Do-it-yourself projects and home improvement ideas are all over the internet, expanding like wildfire as people see that ideas they once thought were out of their league are actually possible with a little tutorial and a lot of patience.
Sometimes those projects end up just fine – maybe not picture perfect, but close. Other times, well, those easy and inexpensive home improvements become nightmares of epic proportions that can only be fixed by calling in the experts.
No matter where you stand in the experience range, whether you are about to embark on your very first home improvement project or you do it all the time and no renovation is too intimidating for you, there are a few facts that you need to know before you jump in and begin your next job.
Home updates and do-it-yourself projects are not excluded from meeting building codes, and you must ensure that your “improvements” do not end up hurting your home’s resale value, increasing your insurance premiums, or possibly even causing dangerous potential harm to your home and your family.
These seven facts about home updates, DIY projects, and building codes need to be considered prior to your next project.
- Home projects can make a mess that you need to prepare for.
If your mess is demolition-quality or bigger than your trash can, you may want to look into renting a dumpster ahead of time. However, some of the debris you may encounter can be considered hazardous and you can’t use a regular dumpster or trash can to get rid of it. Look into your county’s garbage rules for hazardous waste and be sure you dispose of your trash properly.
You can also set aside a pile for burning if you have a lot of materials, like cardboard boxes or unstained woods, that are safe to burn. Again, check with your county’s ordinances to determine when safe burn times are recommended, and be sure to learn about what is and is not considered safely flammable.
- Plan ahead and avoid safety hazards.
Depending on your type of home improvement project, you may need to consider the possibility that you will come into contact with electrical or water lines. Call your power and water companies and have them scope out the perimeter that you are planning on working on before you lift a tool.
Check before you plan on taking down any walls, as well. The one you are working on may end up being a loadbearing wall. These often overlooked steps can end up resulting in severe property and physical damage.
- Check first to see if you need a permit.
You might automatically assume that a project as large as adding on a room to your home needs a permit, of course, but in your county, or even in your home municipality, you may need permits for things you don’t even think about doing.
In most cases, permits are not needed for basic fencing if it is not over six feet high or part of a pool barrier, and for walls that are not over 24 inches in height. Painting, refinishing, and cosmetic changes are not usually on the “must-have-a-permit” list.
Permits are usually required for any type of conversions, new building construction, adding sheds, or modifying any sort of electrical or structural fixture.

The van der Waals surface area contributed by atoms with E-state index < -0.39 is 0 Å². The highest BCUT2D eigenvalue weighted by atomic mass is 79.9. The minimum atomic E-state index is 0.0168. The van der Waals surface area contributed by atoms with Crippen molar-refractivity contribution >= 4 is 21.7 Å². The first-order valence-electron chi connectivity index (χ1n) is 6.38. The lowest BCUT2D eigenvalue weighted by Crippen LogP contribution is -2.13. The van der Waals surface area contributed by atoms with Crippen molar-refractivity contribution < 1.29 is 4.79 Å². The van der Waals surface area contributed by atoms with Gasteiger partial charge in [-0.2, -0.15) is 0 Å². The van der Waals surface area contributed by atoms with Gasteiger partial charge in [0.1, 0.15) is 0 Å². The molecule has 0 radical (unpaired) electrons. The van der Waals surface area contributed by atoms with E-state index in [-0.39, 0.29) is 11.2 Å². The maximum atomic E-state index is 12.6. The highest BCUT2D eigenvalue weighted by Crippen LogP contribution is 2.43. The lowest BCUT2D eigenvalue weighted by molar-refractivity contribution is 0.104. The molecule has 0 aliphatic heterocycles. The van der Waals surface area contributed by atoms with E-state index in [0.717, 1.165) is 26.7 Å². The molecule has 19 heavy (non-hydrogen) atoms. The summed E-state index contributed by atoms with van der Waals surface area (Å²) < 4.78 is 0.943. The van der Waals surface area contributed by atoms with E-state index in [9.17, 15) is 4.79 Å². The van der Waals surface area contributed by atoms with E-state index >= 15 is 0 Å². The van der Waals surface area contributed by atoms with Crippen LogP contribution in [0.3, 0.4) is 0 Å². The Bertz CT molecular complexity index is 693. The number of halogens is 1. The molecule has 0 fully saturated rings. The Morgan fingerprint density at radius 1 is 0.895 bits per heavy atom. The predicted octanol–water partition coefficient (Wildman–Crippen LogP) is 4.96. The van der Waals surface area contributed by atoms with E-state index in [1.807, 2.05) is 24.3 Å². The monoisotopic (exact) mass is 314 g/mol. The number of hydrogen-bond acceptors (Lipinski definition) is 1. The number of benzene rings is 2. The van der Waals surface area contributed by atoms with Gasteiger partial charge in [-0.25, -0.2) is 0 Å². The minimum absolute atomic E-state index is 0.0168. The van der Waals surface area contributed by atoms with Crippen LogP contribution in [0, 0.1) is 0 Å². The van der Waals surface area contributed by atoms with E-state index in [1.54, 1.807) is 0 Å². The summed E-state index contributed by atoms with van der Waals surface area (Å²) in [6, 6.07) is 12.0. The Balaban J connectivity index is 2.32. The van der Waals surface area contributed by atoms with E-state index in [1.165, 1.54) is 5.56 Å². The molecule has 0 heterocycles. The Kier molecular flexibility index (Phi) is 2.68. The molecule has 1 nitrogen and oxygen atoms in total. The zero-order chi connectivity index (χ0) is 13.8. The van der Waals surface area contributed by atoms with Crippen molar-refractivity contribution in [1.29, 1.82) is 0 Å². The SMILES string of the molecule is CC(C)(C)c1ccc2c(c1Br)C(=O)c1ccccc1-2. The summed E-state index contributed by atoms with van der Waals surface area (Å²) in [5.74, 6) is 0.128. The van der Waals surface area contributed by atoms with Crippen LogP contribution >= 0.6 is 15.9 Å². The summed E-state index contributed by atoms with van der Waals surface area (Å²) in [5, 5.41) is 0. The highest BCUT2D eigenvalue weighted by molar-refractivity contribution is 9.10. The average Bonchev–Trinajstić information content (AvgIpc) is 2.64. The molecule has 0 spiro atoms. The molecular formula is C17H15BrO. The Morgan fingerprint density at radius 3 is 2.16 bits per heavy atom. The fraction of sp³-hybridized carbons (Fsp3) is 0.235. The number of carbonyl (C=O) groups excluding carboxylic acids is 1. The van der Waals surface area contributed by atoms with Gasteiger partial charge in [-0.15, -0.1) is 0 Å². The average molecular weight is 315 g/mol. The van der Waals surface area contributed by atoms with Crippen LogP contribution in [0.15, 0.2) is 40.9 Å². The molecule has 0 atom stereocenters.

There is no general rule of thumb, however, since each county has different ordinances on when and where permits are required, so look into yours before beginning a project.
- If you build something without a permit, you may have consequences down the road.
Not only could you potentially be causing potential danger since your project may have the ability to affect water, power, or gas lines, but violating codes when you do your improvements can actually prevent you from selling your home in the future. Home inspectors are trained to find work that may not be up to code.
- Before you decide you want to invest in a DIY improvement, plan it out and consider the costs.
You may decide that the combined cost of time and money are not worth you completing it yourself, in which case you can begin to seek estimates from professionals. Consider that while you are doing large renovations, you will be living in the mess for long periods of time if you can only work on the project when you are not at your daily job.
You may save on labor, but materials can become expensive. Receiving an estimate usually includes prices of materials, so you know what your budget will be.
Certain projects are also generally advised against if you are not an expert, like anything involving work that could seriously injure you or damage your home. Often, this includes electricity and plumbing work. There are many experts in these fields that are able to help you so you can avoid making serious mistakes in your project, and you can find more here.
- Sometimes your town may have safety-mandated building codes.
Usually, these larger building codes require a permit to be pulled before work can begin, and quite often that permit has to be pulled with someone who is licensed to do that work. In these cases, you need to hire an expert or face potentially large fines and other consequences.
- Many DIYers are guilty of common code violations.
You may not mean to, but unless you check ahead of time with a home inspector or your county offices, you are probably going to break at least one violation. These violations can include anything from working without a permit, not testing older materials for asbestos, or venting your bath fan into an attic. To be sure you are following safety guidelines, plan ahead and ask for expert help.
Do it Yourself, or Let the Professionals Handle It
Whichever way you decide, you will need to ensure that building codes are being met and the safety procedures are being followed. When safety is first, the rest falls into place and you can enjoy the results of your hard work for years to come.